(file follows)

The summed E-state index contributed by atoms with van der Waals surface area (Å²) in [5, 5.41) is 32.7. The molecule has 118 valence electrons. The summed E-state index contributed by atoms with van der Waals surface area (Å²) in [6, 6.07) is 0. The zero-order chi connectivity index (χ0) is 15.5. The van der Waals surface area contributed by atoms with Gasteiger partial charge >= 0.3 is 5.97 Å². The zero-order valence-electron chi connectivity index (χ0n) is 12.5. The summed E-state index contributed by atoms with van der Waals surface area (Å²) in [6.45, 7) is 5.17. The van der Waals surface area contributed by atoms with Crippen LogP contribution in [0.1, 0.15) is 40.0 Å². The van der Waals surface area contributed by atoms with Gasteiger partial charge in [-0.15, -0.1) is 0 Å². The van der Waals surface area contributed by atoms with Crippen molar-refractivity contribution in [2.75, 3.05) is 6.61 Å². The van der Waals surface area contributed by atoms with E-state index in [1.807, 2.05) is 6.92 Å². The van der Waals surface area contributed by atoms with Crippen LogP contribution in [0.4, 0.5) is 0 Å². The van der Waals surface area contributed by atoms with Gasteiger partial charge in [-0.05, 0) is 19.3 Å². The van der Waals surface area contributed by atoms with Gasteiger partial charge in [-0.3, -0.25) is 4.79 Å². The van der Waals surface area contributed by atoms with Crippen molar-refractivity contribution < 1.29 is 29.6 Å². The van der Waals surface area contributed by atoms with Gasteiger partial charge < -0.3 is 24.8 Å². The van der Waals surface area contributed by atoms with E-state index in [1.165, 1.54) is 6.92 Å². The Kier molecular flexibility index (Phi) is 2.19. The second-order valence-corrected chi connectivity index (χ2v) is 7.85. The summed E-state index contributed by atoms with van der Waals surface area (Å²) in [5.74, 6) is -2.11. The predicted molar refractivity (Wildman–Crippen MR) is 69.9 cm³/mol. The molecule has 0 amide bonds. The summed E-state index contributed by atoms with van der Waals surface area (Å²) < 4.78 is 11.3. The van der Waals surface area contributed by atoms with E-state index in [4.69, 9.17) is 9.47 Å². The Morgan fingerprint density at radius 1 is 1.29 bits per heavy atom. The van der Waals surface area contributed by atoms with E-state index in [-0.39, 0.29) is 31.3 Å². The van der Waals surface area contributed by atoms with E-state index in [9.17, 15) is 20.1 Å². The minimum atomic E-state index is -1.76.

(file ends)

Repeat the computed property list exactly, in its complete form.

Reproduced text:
The summed E-state index contributed by atoms with van der Waals surface area (Å²) in [5, 5.41) is 32.7. The molecule has 118 valence electrons. The summed E-state index contributed by atoms with van der Waals surface area (Å²) in [6, 6.07) is 0. The zero-order chi connectivity index (χ0) is 15.5. The van der Waals surface area contributed by atoms with Gasteiger partial charge >= 0.3 is 5.97 Å². The zero-order valence-electron chi connectivity index (χ0n) is 12.5. The summed E-state index contributed by atoms with van der Waals surface area (Å²) in [6.45, 7) is 5.17. The van der Waals surface area contributed by atoms with Crippen LogP contribution in [0.1, 0.15) is 40.0 Å². The van der Waals surface area contributed by atoms with Gasteiger partial charge in [-0.15, -0.1) is 0 Å². The van der Waals surface area contributed by atoms with Crippen molar-refractivity contribution in [2.75, 3.05) is 6.61 Å². The van der Waals surface area contributed by atoms with E-state index in [1.807, 2.05) is 6.92 Å². The van der Waals surface area contributed by atoms with Crippen LogP contribution in [0.4, 0.5) is 0 Å². The van der Waals surface area contributed by atoms with Gasteiger partial charge in [-0.05, 0) is 19.3 Å². The van der Waals surface area contributed by atoms with Gasteiger partial charge in [-0.3, -0.25) is 4.79 Å². The van der Waals surface area contributed by atoms with Crippen molar-refractivity contribution < 1.29 is 29.6 Å². The van der Waals surface area contributed by atoms with Gasteiger partial charge < -0.3 is 24.8 Å². The van der Waals surface area contributed by atoms with E-state index in [1.165, 1.54) is 6.92 Å². The Kier molecular flexibility index (Phi) is 2.19. The second-order valence-corrected chi connectivity index (χ2v) is 7.85. The summed E-state index contributed by atoms with van der Waals surface area (Å²) in [5.74, 6) is -2.11. The predicted molar refractivity (Wildman–Crippen MR) is 69.9 cm³/mol. The molecule has 0 amide bonds. The summed E-state index contributed by atoms with van der Waals surface area (Å²) < 4.78 is 11.3. The van der Waals surface area contributed by atoms with E-state index in [4.69, 9.17) is 9.47 Å². The Morgan fingerprint density at radius 1 is 1.29 bits per heavy atom. The van der Waals surface area contributed by atoms with E-state index in [-0.39, 0.29) is 31.3 Å². The van der Waals surface area contributed by atoms with E-state index in [9.17, 15) is 20.1 Å². The minimum atomic E-state index is -1.76.